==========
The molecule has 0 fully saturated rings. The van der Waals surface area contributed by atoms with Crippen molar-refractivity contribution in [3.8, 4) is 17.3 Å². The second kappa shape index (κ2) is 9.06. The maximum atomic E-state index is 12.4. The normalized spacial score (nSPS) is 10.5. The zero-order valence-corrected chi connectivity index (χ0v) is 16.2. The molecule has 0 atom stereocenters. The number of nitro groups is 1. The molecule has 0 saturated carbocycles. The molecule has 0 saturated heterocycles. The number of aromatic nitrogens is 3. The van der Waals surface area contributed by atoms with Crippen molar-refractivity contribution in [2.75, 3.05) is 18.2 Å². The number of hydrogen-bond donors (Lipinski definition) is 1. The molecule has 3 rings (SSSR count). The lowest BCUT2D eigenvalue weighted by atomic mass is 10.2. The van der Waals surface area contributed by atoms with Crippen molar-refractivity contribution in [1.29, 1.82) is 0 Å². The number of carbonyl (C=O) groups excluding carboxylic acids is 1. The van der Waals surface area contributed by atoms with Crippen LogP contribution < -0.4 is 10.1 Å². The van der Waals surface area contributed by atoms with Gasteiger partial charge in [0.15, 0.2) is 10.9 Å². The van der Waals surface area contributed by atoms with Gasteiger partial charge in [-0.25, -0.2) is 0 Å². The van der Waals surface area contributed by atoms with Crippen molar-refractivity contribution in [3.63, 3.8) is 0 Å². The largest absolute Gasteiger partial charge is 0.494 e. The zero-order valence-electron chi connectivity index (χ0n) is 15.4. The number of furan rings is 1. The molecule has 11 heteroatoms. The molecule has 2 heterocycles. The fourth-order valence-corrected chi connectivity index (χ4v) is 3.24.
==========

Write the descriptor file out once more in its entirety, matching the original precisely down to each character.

The molecule has 0 fully saturated rings. The van der Waals surface area contributed by atoms with Crippen molar-refractivity contribution in [3.8, 4) is 17.3 Å². The second kappa shape index (κ2) is 9.06. The maximum atomic E-state index is 12.4. The normalized spacial score (nSPS) is 10.5. The zero-order valence-corrected chi connectivity index (χ0v) is 16.2. The molecule has 0 atom stereocenters. The number of nitro groups is 1. The molecule has 0 saturated carbocycles. The molecule has 0 saturated heterocycles. The number of aromatic nitrogens is 3. The van der Waals surface area contributed by atoms with Crippen molar-refractivity contribution in [2.75, 3.05) is 18.2 Å². The number of hydrogen-bond donors (Lipinski definition) is 1. The molecule has 3 rings (SSSR count). The lowest BCUT2D eigenvalue weighted by atomic mass is 10.2. The van der Waals surface area contributed by atoms with Crippen molar-refractivity contribution in [1.29, 1.82) is 0 Å². The number of carbonyl (C=O) groups excluding carboxylic acids is 1. The van der Waals surface area contributed by atoms with Crippen LogP contribution < -0.4 is 10.1 Å². The van der Waals surface area contributed by atoms with Gasteiger partial charge in [0.15, 0.2) is 10.9 Å². The van der Waals surface area contributed by atoms with Gasteiger partial charge in [-0.25, -0.2) is 0 Å². The van der Waals surface area contributed by atoms with Crippen molar-refractivity contribution in [3.63, 3.8) is 0 Å². The largest absolute Gasteiger partial charge is 0.494 e. The zero-order valence-electron chi connectivity index (χ0n) is 15.4. The number of furan rings is 1. The molecule has 11 heteroatoms. The molecule has 2 heterocycles. The fourth-order valence-corrected chi connectivity index (χ4v) is 3.24.